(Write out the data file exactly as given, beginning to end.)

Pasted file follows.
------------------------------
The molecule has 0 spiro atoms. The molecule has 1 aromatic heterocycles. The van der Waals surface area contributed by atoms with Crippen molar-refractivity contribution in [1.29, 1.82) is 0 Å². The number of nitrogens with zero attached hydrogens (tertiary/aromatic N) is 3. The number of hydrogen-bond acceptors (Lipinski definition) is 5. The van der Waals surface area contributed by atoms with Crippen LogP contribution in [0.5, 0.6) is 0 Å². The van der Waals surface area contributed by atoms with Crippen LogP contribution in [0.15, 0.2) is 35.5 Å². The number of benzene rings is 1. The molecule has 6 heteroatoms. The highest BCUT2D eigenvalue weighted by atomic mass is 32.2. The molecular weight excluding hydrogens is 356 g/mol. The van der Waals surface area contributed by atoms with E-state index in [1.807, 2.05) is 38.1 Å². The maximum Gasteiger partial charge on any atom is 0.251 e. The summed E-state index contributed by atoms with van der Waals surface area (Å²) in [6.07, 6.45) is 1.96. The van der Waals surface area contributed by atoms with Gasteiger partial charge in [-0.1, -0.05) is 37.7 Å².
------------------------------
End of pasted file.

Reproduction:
The molecule has 0 spiro atoms. The molecule has 1 aromatic heterocycles. The van der Waals surface area contributed by atoms with Crippen molar-refractivity contribution in [1.29, 1.82) is 0 Å². The number of nitrogens with zero attached hydrogens (tertiary/aromatic N) is 3. The number of hydrogen-bond acceptors (Lipinski definition) is 5. The van der Waals surface area contributed by atoms with Crippen LogP contribution in [0.5, 0.6) is 0 Å². The van der Waals surface area contributed by atoms with Crippen LogP contribution in [0.15, 0.2) is 35.5 Å². The number of benzene rings is 1. The molecule has 6 heteroatoms. The highest BCUT2D eigenvalue weighted by atomic mass is 32.2. The molecular weight excluding hydrogens is 356 g/mol. The van der Waals surface area contributed by atoms with E-state index in [1.807, 2.05) is 38.1 Å². The maximum Gasteiger partial charge on any atom is 0.251 e. The summed E-state index contributed by atoms with van der Waals surface area (Å²) in [6.07, 6.45) is 1.96. The van der Waals surface area contributed by atoms with Gasteiger partial charge in [-0.1, -0.05) is 37.7 Å².